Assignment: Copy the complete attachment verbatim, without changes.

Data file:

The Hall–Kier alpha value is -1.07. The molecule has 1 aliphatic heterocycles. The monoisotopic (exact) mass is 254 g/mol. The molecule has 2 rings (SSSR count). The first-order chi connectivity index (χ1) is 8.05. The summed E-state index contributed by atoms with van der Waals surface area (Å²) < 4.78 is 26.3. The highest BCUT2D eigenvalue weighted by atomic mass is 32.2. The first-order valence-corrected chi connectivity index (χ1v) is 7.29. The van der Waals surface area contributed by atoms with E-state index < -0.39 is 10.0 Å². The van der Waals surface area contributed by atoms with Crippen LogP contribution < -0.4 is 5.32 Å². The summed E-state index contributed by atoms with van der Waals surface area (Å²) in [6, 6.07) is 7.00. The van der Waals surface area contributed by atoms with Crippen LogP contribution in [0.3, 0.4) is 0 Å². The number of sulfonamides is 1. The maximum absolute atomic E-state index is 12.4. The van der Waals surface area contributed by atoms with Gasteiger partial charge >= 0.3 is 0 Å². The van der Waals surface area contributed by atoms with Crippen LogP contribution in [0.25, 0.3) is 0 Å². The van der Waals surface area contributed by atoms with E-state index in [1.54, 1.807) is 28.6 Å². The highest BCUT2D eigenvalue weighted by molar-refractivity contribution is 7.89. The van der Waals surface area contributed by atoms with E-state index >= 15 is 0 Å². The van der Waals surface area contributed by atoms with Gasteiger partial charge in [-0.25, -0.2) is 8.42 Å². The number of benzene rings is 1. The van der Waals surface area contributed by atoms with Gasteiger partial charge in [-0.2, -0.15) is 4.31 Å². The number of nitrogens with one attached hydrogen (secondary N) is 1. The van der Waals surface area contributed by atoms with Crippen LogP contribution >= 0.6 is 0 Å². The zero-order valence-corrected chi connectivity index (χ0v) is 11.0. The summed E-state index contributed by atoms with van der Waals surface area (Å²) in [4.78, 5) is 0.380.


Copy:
The Hall–Kier alpha value is -1.07. The molecule has 1 aliphatic heterocycles. The monoisotopic (exact) mass is 254 g/mol. The molecule has 2 rings (SSSR count). The first-order chi connectivity index (χ1) is 8.05. The summed E-state index contributed by atoms with van der Waals surface area (Å²) < 4.78 is 26.3. The highest BCUT2D eigenvalue weighted by atomic mass is 32.2. The first-order valence-corrected chi connectivity index (χ1v) is 7.29. The van der Waals surface area contributed by atoms with E-state index < -0.39 is 10.0 Å². The van der Waals surface area contributed by atoms with Crippen LogP contribution < -0.4 is 5.32 Å². The summed E-state index contributed by atoms with van der Waals surface area (Å²) in [6, 6.07) is 7.00. The van der Waals surface area contributed by atoms with Crippen LogP contribution in [0.3, 0.4) is 0 Å². The number of sulfonamides is 1. The maximum absolute atomic E-state index is 12.4. The van der Waals surface area contributed by atoms with Gasteiger partial charge >= 0.3 is 0 Å². The van der Waals surface area contributed by atoms with Crippen LogP contribution in [0.25, 0.3) is 0 Å². The van der Waals surface area contributed by atoms with E-state index in [1.54, 1.807) is 28.6 Å². The highest BCUT2D eigenvalue weighted by molar-refractivity contribution is 7.89. The van der Waals surface area contributed by atoms with E-state index >= 15 is 0 Å². The van der Waals surface area contributed by atoms with Gasteiger partial charge in [-0.25, -0.2) is 8.42 Å². The number of benzene rings is 1. The van der Waals surface area contributed by atoms with Gasteiger partial charge in [-0.2, -0.15) is 4.31 Å². The number of nitrogens with one attached hydrogen (secondary N) is 1. The van der Waals surface area contributed by atoms with Crippen LogP contribution >= 0.6 is 0 Å². The zero-order valence-corrected chi connectivity index (χ0v) is 11.0. The summed E-state index contributed by atoms with van der Waals surface area (Å²) in [4.78, 5) is 0.380.